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Checo W. Yancy holds his well-worn Bible in one hand and a letter and certificate of commutation of his life sentence signed by former Gov. Edwin W. Edwards. Yancy spent 20 years in Angola and now regularly visits the men inside as a peer mentor and Christian counselor.


Two civil rights groups said Tuesday they intend to appeal a Baton Rouge judge's upholding of a 4-decade-old Louisiana law that prohibits felons on probation and parole from voting.

The prohibition affects an estimated 71,000 convicted felons in Louisiana currently on probation or parole.

The 1974 Louisiana Constitution banned people "under an order of imprisonment" for a felony conviction from voting, but a 1976 state law altered the definition of who can vote to exclude felons on probation and parole.

State District Judge Tim Kelley affirmed the challenged law in March but stated he believes it is unfair.

The Washington, D.C.-based Advancement Project and New Orleans-based Voice of the Experienced, or VOTE, filed a motion Tuesday in the 19th Judicial District Court informing Kelley of their intention to appeal his ruling. They also asked him to grant them an order of appeal to the state 1st Circuit Court of Appeal in Baton Rouge.

"All across the state, thousands of Louisianians are eager to regain their due voice in the political process," Donita Judge, co-program director of the Power and Democracy Program at Advancement Project's national office, said in a written statement announcing the filing of the appeal notice.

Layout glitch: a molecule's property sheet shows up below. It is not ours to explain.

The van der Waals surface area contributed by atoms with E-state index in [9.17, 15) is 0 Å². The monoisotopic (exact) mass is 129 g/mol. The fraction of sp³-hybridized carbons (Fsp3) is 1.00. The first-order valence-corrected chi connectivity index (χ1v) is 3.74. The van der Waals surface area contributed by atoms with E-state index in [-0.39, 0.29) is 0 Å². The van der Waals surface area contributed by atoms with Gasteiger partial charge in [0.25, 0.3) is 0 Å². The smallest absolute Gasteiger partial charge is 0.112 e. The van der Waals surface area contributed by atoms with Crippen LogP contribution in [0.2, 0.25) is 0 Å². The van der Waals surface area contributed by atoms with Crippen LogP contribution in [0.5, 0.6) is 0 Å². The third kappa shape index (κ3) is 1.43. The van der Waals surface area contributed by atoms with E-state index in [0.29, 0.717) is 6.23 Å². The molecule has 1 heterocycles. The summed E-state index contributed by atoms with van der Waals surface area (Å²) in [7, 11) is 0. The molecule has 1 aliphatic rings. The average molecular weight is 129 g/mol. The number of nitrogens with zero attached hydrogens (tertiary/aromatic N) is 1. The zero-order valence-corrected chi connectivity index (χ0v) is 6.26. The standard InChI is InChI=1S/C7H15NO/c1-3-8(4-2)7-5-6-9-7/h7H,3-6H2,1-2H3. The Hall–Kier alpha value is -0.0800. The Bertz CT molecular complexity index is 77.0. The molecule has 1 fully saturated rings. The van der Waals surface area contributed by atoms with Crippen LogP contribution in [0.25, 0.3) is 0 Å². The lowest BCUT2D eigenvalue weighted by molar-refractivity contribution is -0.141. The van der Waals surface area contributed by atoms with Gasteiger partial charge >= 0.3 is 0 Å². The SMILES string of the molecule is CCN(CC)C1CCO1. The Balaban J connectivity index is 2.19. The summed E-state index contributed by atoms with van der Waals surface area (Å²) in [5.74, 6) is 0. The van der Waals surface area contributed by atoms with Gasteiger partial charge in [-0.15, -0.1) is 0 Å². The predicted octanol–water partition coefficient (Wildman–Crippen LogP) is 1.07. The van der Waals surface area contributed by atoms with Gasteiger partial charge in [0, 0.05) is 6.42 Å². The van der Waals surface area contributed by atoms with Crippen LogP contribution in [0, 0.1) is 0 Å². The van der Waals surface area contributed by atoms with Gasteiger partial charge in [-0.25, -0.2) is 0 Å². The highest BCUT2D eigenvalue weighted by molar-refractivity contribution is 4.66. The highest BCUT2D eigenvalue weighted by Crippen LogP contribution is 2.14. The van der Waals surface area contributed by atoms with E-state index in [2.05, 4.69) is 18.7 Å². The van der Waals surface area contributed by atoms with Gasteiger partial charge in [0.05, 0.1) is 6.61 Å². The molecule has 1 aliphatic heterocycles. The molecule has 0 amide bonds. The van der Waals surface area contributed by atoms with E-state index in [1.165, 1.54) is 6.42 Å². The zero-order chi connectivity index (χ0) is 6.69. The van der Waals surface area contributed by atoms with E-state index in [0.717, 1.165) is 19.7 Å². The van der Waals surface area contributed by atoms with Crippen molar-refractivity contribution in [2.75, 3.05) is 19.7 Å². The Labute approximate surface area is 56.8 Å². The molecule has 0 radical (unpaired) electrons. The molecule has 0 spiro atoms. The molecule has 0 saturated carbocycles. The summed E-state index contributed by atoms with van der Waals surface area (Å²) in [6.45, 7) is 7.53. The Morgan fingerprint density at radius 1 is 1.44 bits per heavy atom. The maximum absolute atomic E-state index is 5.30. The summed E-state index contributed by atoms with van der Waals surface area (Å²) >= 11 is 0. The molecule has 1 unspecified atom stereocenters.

VOTE executive director Norris Henderson said more is at stake in the case than just the legal interpretation of the state Constitution.

"The case also asks the moral question: which Louisianians deserve to have a voice?" he said. "It is time for the courts to protect the fundamental right to vote for all citizens."

Opponents of the '76 law claim the probation and parole restriction infringes on the fundamental rights of felons who may be working and paying taxes.

New Orleanian and Vietnam War veteran Kenneth Johnston, a felon on parole for life and a plaintiff in the lawsuit, counts himself as one of those who has successfully transitioned back into the community after spending 22 years in prison in a 1972 killing.

"I fought a war for this country and I take pride in that sacrifice," he said. "Denying my voting rights is denying my United States citizenship. What's next? Will they take away my service record?"

Attorneys for the state argue that felons on probation or parole are still under an order of imprisonment because they can be sent back to prison if they violate the terms or conditions of the probation or parole.

The civil rights groups say barring felons on parole or probation from voting disproportionately disenfranchises blacks, who make up more than 32 percent of Louisiana's population but account for 50 percent of those on probation and 61 percent of those under parole supervision.

Follow Joe Gyan Jr. on Twitter, @JoeGyanJr.